1- CPSC (Consumer Product Safety Commission):
It is an independent federal regulatory agency, created in 1972 by Congress in enacting the Consumer Product Safety Act. In that law, Congress orders the Commission to “protect the public against unreasonable risks of injury or death associated with consumer products.”
2- CPSIA (Consumer Product Safety Improvement Act):
CPSIA, created in August 2008, focuses on products for children. It is controlled by CSPC. The regulation establishes lead and phthalate restrictions for children’s toys. CPSIA defines children’s toys as consumer products designed or directed by the manufacturer for use by children 12 years of age or younger during play. Clothing worn by children is considered a toy for children.
3- CPSIA Restricted Phthalates:
In children’s toys, each of the following phthalates must be less than 0.1% (<1000 ppm):
And in childcare articles, the restriction less than 0.1% (<1000 ppm) is also considered for:
4- California Proposition 65:
A law enacted in 1986 to protect California citizens, as well as their water sources, chemicals known to cause cancer, or have negative effects on reproduction and birth of children with defects. This law states that a warning label should be affixed to products containing listed chemicals (and periodically updated). This applies to all businesses with more than 10 employees. For example, a toy containing lead must be sold along with a consumer warning, indicating; “Warning: Using this product will be exposed to a chemical that is considered carcinogenic by the State of California.” This regulation does not prohibit the use or commercialization, but requires that the product (containing any chemical listed in Proposition 65) is accompanied by a Warning label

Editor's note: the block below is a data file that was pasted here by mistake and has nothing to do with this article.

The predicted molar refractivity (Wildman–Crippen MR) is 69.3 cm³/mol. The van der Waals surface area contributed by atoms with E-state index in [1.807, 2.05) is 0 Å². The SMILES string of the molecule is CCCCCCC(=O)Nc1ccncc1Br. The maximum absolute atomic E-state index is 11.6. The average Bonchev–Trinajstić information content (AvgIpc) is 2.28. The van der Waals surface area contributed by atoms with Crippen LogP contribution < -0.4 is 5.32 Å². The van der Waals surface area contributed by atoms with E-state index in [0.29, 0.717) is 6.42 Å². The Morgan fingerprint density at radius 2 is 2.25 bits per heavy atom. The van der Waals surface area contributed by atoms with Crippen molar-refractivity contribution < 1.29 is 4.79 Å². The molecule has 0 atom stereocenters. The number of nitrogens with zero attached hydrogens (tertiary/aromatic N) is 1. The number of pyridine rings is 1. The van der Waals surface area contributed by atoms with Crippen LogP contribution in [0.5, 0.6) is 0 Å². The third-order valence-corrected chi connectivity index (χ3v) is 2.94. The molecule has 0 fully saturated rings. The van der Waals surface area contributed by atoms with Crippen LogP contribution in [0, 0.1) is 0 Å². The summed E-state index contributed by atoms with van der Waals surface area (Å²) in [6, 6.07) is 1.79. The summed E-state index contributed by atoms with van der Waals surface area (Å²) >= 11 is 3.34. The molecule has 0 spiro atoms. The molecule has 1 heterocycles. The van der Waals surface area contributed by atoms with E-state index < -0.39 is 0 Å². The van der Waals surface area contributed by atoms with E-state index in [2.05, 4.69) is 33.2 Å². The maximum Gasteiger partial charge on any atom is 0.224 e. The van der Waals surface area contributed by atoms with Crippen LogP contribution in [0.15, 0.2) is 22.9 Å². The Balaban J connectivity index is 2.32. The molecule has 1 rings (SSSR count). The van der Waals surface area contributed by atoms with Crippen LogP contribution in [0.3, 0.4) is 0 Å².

Washington State Child Safety Product Act. It establishes restriction of lead, cadmium and phthalates in children’s products (stricter and covers a wider range of products for children than CPSIA). It also requires notification of the presence of any of the 66 chemicals listed as chemicals of great concern to children (CHCC or Chemical of High Concern for Children).
The Oeko-tex Standard 100 is the eco-label in the world’s most recognized textile sector. It is used to identify safety in textile products in accordance with legal requirements and security concepts from different countries.
7- REACH (Registration, Evaluation, Authorisation and Restriction of Chemical substances):
Regulation of the European Community on chemicals and their safe use (EC 1907/2006) in force since 1 June 2007. REACH regulates the production and use of chemicals and their potential impacts on human health and the environment. It establishes norms to import articles, or material to the European Union.
8- SVHC (Substances of Very High Concern):
List of substances that have been placed on a “candidate list” for the authorization of ECHA, for their particularly dangerous properties. Because of the specific risks associated with these chemicals, REACH imposes controls on them beyond those applicable to conventional chemicals. The list is updated periodically.
9- RSL (Restriction Substances List):
It is the ratio of chemicals, their maximum permissible levels, and the restrictions established by each brand of clothing, corporation or manufacturer of garments, auxiliaries or any other range of chemicals.
Inventory of chemicals produced pursuant to Section 8 (b) of the Toxic Substances Control Act promulgated on October 11, 1976 to ensure that chemical substances present in the United States trade do not pose an excessive risk to health And the environment.